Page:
I got my hair cut and colored - it was much overdue. That alone is a significant feel-good thing. I had 2 inches cut off my hair, and it's still probably as long as it has ever been. And blonder.
I did yard work. I suppose that only makes sense if I explain that I very much enjoy yard work. The weather was perfect for it.
But perhaps most significantly, it was a weekend of firsts for my motorcycle and I.
It was wonderful to ride again having been gone these past couple of weekends. This was my first opportunity to ride since getting my license a couple of weeks ago.
Some of the firsts:
- My first time on an Interstate Highway
- My first customization - the new pipes I bought (they sound awesome)
- My first time crossing some of the larger bridges in the Charleston area.
- My first time riding in the rain
- Last but not least, my first time riding as part of a group on an extended excursion
I also learned some important lessons in all of this. First, I learned to tuck my top into my pants before getting onto a highway. Duh. As I was crossing the Don Holt bridge at 60 mph I realized that the wind was blowing up my shirt and exposing what was underneath far more than was appropriate. I'll leave it at that.. :)
I learned how empowering it is to ride with a group. We rode with our Women in the Wind friends from Mt. Pleasant up the coast to Murrells Inlet, just south of Myrtle Beach. It's a 75 mile drive up the coastal highway, and provided a good opportunity to bond with a wonderful group of women. We had lunch overlooking the water until the storm clouds in the distance made us head back home.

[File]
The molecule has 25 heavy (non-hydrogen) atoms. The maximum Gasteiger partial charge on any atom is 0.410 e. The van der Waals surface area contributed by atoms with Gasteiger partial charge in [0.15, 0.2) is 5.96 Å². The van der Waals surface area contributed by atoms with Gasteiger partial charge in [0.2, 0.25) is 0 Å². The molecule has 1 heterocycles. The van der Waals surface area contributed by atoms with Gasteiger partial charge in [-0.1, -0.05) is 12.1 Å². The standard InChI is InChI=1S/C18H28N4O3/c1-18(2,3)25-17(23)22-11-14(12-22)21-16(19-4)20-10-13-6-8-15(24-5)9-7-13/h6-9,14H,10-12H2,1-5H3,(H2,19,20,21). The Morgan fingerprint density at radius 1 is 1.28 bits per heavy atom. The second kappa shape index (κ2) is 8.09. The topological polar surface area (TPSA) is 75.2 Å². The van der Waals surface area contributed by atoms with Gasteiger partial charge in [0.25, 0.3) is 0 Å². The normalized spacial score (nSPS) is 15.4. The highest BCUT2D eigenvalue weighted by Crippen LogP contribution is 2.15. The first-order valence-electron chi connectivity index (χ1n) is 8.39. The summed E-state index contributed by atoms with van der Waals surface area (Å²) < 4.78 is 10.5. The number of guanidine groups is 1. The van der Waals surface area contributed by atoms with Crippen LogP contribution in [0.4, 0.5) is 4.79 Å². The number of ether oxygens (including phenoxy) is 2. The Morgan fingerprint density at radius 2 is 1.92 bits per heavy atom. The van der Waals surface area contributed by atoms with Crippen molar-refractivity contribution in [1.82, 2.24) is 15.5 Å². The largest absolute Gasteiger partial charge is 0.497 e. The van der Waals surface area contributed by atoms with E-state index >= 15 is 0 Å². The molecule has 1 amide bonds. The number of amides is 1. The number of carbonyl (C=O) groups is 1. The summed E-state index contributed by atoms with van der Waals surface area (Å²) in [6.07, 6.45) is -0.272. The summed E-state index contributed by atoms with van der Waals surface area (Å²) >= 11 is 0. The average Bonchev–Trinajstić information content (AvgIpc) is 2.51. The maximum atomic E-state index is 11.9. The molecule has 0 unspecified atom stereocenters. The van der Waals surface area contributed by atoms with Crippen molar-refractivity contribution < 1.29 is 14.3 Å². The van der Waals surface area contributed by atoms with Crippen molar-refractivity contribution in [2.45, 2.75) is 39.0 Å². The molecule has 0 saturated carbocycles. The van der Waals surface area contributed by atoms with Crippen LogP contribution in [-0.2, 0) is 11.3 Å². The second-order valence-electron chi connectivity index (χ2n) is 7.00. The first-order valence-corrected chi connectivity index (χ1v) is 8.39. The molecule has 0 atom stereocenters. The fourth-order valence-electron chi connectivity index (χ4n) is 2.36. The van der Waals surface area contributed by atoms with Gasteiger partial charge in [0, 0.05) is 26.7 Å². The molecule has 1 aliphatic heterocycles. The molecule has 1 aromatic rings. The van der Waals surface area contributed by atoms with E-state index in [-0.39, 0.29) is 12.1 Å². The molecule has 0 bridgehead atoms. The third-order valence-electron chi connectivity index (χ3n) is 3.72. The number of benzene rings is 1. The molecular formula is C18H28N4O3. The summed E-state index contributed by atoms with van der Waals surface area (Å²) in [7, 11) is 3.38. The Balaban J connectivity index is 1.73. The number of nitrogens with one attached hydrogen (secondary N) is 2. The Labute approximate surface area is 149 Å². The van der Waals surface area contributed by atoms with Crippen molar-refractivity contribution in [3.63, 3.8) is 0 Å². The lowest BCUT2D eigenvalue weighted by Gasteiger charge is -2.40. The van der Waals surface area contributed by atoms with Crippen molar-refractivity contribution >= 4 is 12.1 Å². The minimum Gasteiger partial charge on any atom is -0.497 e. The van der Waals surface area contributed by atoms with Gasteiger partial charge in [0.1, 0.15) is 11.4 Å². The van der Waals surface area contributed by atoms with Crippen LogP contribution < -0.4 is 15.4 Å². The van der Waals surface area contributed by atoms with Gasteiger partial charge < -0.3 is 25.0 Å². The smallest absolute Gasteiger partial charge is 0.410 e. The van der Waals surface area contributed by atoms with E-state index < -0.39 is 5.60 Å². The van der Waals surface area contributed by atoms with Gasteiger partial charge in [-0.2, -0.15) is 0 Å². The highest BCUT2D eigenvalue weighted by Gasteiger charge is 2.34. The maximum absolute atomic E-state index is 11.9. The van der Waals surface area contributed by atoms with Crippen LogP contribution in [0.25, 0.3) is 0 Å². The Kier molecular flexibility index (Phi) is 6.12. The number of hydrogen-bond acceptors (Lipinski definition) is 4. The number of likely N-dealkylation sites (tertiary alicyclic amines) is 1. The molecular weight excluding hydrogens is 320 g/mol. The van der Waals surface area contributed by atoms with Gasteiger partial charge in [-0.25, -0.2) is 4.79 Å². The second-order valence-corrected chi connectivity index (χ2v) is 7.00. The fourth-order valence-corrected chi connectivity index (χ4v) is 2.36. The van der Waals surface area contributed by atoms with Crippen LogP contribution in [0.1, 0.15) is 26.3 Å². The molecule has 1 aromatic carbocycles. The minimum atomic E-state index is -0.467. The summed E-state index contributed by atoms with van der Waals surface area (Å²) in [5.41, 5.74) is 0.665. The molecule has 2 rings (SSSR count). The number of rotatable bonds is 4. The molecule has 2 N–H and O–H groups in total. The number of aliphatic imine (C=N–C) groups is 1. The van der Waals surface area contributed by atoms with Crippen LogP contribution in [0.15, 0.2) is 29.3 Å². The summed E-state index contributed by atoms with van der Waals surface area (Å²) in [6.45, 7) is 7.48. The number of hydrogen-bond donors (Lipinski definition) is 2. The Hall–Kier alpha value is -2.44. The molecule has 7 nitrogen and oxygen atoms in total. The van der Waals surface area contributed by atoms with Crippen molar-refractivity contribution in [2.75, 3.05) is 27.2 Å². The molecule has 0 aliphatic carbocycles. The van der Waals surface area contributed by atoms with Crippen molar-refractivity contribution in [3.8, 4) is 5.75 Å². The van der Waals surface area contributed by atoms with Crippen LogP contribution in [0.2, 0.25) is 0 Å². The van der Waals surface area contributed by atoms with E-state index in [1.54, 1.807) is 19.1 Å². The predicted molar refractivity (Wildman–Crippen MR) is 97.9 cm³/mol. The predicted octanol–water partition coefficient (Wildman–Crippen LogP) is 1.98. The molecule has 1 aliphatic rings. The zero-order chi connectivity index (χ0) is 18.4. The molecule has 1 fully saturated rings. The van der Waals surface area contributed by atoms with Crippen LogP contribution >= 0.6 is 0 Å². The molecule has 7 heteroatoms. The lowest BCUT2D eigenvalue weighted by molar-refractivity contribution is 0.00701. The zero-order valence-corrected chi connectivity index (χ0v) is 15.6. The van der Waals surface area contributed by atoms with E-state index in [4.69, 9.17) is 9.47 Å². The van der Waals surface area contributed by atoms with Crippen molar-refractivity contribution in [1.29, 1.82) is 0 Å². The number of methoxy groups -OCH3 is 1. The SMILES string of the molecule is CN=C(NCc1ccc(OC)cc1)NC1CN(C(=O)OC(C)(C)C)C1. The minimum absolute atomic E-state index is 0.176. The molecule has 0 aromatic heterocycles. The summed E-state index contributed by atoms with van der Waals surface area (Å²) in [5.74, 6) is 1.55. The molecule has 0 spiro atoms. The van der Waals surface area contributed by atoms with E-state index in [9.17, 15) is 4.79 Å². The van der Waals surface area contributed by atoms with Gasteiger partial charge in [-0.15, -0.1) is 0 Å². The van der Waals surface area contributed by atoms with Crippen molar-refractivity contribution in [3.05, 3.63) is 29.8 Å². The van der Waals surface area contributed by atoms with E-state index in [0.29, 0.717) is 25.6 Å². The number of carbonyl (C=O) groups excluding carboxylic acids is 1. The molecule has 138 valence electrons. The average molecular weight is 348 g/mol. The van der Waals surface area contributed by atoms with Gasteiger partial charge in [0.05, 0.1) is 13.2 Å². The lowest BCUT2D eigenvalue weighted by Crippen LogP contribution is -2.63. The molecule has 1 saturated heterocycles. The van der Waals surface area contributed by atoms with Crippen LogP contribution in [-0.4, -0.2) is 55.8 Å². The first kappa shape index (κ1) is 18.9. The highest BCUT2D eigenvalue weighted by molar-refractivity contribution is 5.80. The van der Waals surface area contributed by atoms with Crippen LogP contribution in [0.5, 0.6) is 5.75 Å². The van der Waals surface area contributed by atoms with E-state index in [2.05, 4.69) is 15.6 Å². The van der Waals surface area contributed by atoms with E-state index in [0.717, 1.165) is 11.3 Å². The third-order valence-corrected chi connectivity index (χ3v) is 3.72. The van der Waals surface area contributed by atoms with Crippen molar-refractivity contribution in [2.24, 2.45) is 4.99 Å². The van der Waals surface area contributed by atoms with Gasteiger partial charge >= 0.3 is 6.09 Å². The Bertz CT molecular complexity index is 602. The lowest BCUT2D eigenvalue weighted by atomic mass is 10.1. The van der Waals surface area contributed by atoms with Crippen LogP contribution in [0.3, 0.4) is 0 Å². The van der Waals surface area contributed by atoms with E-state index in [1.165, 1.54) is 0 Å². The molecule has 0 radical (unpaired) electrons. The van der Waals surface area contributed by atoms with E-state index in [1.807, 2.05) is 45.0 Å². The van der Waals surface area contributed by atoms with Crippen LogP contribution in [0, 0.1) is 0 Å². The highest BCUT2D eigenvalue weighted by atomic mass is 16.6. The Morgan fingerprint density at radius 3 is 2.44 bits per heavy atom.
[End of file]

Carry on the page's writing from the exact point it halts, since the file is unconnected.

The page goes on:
Anyway, it was a blast. I can't wait to do it again.
In the "New" department, I've got a couple of things to share today....
News came out last week that a number of key organizations were withdrawing their support for ENDA. The Task Force, the ACLU, and a host of other organizations are concerned over the religious exemptions in light of the recent Hobby Lobby Supreme Court Decision, so they decided to pull their support for the bill as currently written (story here, and story here, statement here). Is it appropriate to embed discriminatory practices into anti-discrimination legislation to make it more likely to pass? The idealist in me says "no", but the pragmatist in me isn't quite so quick to make that leap. Nobody asked my opinion, but in one of those unique life ironies I'd have no difficulty defending HRC's decision to continue supporting ENDA.
In other news, Dr. O's website has been updated to say that he is expecting to retire on 8/29. I have been expecting this, but now that it's looming I don't know that anyone will really appreciate what he has done for this community until after he's gone.
I've said it before and I'll say it again - the rise in visibility of the trans community over the past two decades is directly related to two things. The first is the internet - it allowed us to find one another, to communicate with one another, to realize that we weren't the only ones who felt like we did. The second is Dr. O's FFS procedures.
Dr. O represents a unique golden age for the trans community - the likes of which I suspect will never be seen again. He helped us to develop from an embryo into something far more active and vibrant. Some may scoff that a single doctor could have that kind of impact but I'm confident in what I say. Both through his work, his energy, his creativity, his vision, and his generosity - he is singularly responsible for many things that we accept today as simply "normal" but for which he never asked or received credit.
I, as well as dozens (probably hundreds) of others can point directly to his work as the single most life-changing thing in our entire lives. It was seeing his work, as shared via Andrea James' original website, that provided the glimmer of hope that transition was even a possibility for me. Today, others are doing FFS. But it all started with Dr. O. I will be forever grateful to him and I hope to be able to thank him in person (again) before he leaves.